The first major conference in the vascular surgery universe to incorporate an in-person element as part of a hybrid format has been declared a success, portending what attendees might expect from the 2021 Vascular Annual Meeting (VAM) set for San Diego in August should it proceed in a similar fashion.
The Southern Association for Vascular Surgery (SAVS) annual meeting took place at the end of January in Scottsdale, Arizona, with about 40 people physically present in the room and many more tuning in digitally.
SAVS president Gilbert R. Upchurch Jr., MD, who was present in the flesh to deliver a presidential address focused on the importance of “grit” in vascular surgery, told Vascular Specialist the meeting had stayed true to its tradition of good science while maintaining pandemic-era social protocols.
“We were the first meeting to get together—it was clearly scaled down,” Upchurch explained. “The Southern Vascular prides itself on really good science, but also really good social and family interaction. The science was great. Given the constraints, we tried to keep six feet apart; there were only 40 people there; it was hard, but I would say, in general, it was successful.”
Most scientific presentations were delivered remotely in a recorded format. Most of the designated discussants for the talks, too, were not present in person. As a result, much of the discussion and questions from the audience saw presenters provide answers via phone link.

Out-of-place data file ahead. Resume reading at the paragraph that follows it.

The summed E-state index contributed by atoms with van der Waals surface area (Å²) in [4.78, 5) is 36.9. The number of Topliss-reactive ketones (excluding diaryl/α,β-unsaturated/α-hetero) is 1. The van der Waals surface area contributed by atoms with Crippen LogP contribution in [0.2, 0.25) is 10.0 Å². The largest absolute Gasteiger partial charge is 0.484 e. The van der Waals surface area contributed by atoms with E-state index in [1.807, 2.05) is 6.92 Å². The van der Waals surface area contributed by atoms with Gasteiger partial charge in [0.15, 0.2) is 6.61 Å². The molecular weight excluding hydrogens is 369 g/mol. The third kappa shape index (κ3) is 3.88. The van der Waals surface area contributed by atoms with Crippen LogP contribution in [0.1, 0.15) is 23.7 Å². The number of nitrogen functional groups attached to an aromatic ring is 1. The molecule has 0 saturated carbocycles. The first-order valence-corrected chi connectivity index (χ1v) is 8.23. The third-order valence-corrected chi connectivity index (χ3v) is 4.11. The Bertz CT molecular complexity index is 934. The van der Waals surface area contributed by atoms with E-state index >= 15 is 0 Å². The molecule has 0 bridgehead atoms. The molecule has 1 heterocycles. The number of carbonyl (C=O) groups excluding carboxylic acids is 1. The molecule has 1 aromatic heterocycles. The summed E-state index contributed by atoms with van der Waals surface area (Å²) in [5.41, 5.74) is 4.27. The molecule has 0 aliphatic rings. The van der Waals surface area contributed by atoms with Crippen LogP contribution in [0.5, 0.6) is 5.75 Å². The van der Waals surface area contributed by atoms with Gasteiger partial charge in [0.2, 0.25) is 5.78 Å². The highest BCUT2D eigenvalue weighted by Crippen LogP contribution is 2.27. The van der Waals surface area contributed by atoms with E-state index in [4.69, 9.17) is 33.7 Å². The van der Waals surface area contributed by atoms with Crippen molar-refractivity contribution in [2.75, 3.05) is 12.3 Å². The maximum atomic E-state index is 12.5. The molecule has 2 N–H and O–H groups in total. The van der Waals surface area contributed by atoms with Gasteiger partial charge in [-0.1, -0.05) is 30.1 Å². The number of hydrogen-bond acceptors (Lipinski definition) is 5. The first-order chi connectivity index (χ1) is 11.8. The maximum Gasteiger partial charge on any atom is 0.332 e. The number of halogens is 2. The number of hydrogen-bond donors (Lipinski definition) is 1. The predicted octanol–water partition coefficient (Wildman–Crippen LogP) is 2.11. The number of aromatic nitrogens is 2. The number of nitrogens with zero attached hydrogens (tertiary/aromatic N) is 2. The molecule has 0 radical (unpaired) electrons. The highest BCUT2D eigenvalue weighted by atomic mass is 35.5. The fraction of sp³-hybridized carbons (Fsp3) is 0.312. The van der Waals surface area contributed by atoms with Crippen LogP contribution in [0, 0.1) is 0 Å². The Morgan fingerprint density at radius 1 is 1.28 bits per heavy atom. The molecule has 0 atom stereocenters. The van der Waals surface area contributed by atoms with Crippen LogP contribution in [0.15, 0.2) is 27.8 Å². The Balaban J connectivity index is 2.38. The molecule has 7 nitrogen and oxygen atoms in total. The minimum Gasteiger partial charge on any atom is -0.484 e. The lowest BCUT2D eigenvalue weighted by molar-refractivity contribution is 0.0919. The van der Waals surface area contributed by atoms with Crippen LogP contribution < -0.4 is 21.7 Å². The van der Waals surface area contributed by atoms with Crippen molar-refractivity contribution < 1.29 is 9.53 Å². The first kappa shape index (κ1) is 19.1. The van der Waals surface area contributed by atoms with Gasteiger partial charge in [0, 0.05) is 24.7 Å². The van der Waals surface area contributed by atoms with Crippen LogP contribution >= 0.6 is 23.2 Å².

“The rule of thumb was, if you were not going to be present as a discussant, you had to have your remarks recorded,” Upchurch continued. “Not only did that make people stay within a certain timeframe, it made people condense and stay focused on the task of discussing the paper. For the most part, it also helped keep the meeting on track, which I thought was really important.”
The ultimate goal of the meeting—to generate new knowledge to help practicing vascular surgeons—was achieved, said Upchurch. “I think we delivered on that. That can be done through this format. A number of my partners who were back in Florida said they learned a lot from watching the hybrid meeting.”
SAVS secretary-treasurer William D. Jordan Jr., MD, noted the relatively low numbers present in the room compared to the 2020 attendance—about 25% of its usual in-person turnout. Yet, he described how the meeting had managed to replicate the robust, discussant-led question-and-answer to-and-fro that occurs at the end of scientific presentations for which SAVS is renowned. “While we have looked at the virtual format—and people are used to looking at the collage of different participants—[for us] it still was missing some of the personal, collaborative element,” Jordan said.
“And while we had presentations that were on the screen, the fact that we had some actual presence I think helped with that discussion. That’s one of the things that makes the Southern such an interesting meeting and so well-attended. People like the interchange between the people who are present. We were able to have an element of that discussion, and so we were able to rejuvenate some of that concern. Specifically, we had the moderators live, and even though there were some discussants that were prerecorded, almost always we had someone from the audience stand up and add another question.”
Benjamin J. Pearce, MD, associate professor of vascular surgery and endovascular therapy at the University of Alabama at Birmingham, was a moderator during both the postgraduate program session and scientific sessions.